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Swimmer’s remains found after shark attack in Sydney



Australian police said they found human remains in the water on Wednesday after a horrific shark attack on a Sydney beach.

It was the first deadly unprovoked shark attack since 1963.

Authorities have closed the surrounding beaches for 24 hours as they patrolled in search of the predators.

A man fishing from nearby rocks told ABC that he saw a man in a wetsuit being dragged underwater by a large shark off Little Bay’s eastern beach.

“When he went down, there was so much splashing,” the man said.

“It was terrible. I’m trembling,” he said, describing an attack that lasted several seconds.

“I keep on vomiting. It’s very, very disturbing,” the man told ABC. “He just went down for a swim, enjoying the day, but that shark took his life.”

New South Wales Police said officers investigating the reported attack found human remains in the water.

“An investigation into the swimmer’s death is ongoing and Little Bay Beach is closed as officers continue to search the area,” they said in a statement.

New South Wales emergency services dispatched a rescue helicopter and four ambulances after being warned of the shark’s attack.

“Unfortunately, this person had suffered catastrophic injuries as a result of the attack and paramedics were unable to do anything when we arrived at the scene,” said NSW ambulance inspector Lucky Phrachanh.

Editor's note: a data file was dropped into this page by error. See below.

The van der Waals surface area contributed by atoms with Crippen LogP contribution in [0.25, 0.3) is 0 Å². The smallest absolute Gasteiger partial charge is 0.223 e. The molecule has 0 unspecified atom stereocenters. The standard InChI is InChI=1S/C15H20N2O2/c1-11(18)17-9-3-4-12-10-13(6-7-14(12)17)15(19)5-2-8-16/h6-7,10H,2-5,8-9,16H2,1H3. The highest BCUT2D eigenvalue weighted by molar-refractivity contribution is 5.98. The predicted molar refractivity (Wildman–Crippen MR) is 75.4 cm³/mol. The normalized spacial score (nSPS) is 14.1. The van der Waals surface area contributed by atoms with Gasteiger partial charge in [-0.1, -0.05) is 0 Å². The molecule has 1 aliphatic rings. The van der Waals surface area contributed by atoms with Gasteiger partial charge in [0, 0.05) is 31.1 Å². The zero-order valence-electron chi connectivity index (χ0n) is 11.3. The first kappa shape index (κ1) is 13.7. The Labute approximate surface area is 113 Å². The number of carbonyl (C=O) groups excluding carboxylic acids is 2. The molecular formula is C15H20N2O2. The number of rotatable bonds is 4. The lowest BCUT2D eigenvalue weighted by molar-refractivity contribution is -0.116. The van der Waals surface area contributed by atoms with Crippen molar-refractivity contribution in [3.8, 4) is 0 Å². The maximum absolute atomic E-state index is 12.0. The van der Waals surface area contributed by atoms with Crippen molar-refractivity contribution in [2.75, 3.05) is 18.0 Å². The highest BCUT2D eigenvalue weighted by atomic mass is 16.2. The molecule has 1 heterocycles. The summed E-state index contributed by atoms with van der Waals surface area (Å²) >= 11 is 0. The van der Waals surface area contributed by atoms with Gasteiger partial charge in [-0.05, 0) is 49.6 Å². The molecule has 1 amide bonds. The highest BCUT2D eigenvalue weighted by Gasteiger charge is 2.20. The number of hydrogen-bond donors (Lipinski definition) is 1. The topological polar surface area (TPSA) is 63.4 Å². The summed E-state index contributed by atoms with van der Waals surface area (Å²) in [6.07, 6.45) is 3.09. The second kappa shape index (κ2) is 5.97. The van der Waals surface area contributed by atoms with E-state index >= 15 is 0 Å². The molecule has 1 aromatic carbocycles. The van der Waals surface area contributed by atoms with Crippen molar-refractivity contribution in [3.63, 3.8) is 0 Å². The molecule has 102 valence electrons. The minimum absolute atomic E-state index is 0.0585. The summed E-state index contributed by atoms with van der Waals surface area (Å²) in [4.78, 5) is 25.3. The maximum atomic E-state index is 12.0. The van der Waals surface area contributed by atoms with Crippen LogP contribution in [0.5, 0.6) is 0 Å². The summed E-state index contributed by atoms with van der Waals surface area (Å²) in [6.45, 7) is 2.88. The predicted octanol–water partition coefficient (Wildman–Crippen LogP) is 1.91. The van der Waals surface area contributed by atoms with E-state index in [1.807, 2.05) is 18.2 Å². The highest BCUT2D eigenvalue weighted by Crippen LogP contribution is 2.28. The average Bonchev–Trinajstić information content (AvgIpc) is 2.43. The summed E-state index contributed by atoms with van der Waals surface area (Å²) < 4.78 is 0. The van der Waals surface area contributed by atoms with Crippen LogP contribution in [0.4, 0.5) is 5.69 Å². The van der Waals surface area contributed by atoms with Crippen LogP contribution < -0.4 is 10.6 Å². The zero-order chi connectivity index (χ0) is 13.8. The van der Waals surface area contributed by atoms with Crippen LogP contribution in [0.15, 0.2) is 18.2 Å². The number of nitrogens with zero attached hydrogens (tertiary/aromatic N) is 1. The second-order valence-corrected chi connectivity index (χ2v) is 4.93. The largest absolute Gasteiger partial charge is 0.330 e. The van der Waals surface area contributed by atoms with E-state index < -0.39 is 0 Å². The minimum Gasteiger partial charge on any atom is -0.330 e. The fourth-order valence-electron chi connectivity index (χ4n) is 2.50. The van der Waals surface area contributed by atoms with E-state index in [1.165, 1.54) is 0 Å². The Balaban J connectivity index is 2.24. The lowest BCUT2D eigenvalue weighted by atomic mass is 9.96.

The Randwick local government area closed its beaches for 24 hours and put up signs warning people away as part of “standard operating procedures” after a fatal shark attack.

During that time, lifeguards will patrol the beaches, looking for sharks, it said.

“Little Bay is normally such a quiet, beautiful place that families enjoy,” said Randwick Mayor Dylan Parker.

‘Hang out’

“To lose someone in a shark attack like this is horrifying. We are all in shock.”

Police said they would work with the state’s Department of Primary Industries to investigate the circumstances of the swimmer’s death.

A report would be prepared for the state coroner.

There were three fatal shark attacks across Australia last year, including two in New South Wales, according to a database compiled by the Taronga Conservation Society.

No fatalities had been recorded in the state so far, the database showed.

The last fatality from a shark bite in Sydney was in 1963 by a person who was bitten by a bull shark while “standing in the water,” a Taronga spokeswoman said.

Police urged beachgoers to follow Surf Life Saving NSW’s safety guidelines.

The organization recommends that people swim only in supervised areas on the beach, avoid swimming at dawn, dusk and at night, stay away from schools of baitfish, and stay away from estuaries or murky waters.

A New South Wales government SharkSmart app alerts swimmers and surfers in real time when a shark is detected nearby.

New South Wales relies on a series of listening stations, drumlines that detect the predators, shark nets and drones to spot sharks to protect people in the water.

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